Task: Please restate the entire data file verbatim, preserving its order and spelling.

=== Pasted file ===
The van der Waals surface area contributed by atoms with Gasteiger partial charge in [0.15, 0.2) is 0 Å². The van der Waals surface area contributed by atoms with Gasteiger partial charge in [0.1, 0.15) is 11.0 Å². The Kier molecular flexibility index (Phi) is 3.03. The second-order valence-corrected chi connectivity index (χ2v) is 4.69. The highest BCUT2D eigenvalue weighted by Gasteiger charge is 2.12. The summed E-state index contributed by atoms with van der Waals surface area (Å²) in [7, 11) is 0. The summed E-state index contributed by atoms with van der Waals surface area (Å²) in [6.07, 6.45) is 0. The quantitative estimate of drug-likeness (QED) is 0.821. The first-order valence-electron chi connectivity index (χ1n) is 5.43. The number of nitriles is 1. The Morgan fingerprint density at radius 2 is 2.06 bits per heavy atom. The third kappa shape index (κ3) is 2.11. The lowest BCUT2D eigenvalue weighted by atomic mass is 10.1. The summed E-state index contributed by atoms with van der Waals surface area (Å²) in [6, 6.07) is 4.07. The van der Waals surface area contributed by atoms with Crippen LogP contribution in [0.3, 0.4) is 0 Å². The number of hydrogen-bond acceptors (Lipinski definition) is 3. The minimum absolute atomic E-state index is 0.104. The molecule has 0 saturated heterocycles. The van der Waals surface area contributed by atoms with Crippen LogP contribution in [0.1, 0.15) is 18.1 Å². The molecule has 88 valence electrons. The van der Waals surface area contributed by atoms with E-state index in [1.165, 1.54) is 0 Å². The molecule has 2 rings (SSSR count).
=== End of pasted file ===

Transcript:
The van der Waals surface area contributed by atoms with Gasteiger partial charge in [0.15, 0.2) is 0 Å². The van der Waals surface area contributed by atoms with Gasteiger partial charge in [0.1, 0.15) is 11.0 Å². The Kier molecular flexibility index (Phi) is 3.03. The second-order valence-corrected chi connectivity index (χ2v) is 4.69. The highest BCUT2D eigenvalue weighted by Gasteiger charge is 2.12. The summed E-state index contributed by atoms with van der Waals surface area (Å²) in [7, 11) is 0. The summed E-state index contributed by atoms with van der Waals surface area (Å²) in [6.07, 6.45) is 0. The quantitative estimate of drug-likeness (QED) is 0.821. The first-order valence-electron chi connectivity index (χ1n) is 5.43. The number of nitriles is 1. The Morgan fingerprint density at radius 2 is 2.06 bits per heavy atom. The third kappa shape index (κ3) is 2.11. The lowest BCUT2D eigenvalue weighted by atomic mass is 10.1. The summed E-state index contributed by atoms with van der Waals surface area (Å²) in [6, 6.07) is 4.07. The van der Waals surface area contributed by atoms with Crippen LogP contribution in [0.3, 0.4) is 0 Å². The number of hydrogen-bond acceptors (Lipinski definition) is 3. The minimum absolute atomic E-state index is 0.104. The molecule has 0 saturated heterocycles. The van der Waals surface area contributed by atoms with Crippen LogP contribution in [0.1, 0.15) is 18.1 Å². The molecule has 88 valence electrons. The van der Waals surface area contributed by atoms with E-state index in [1.165, 1.54) is 0 Å². The molecule has 2 rings (SSSR count).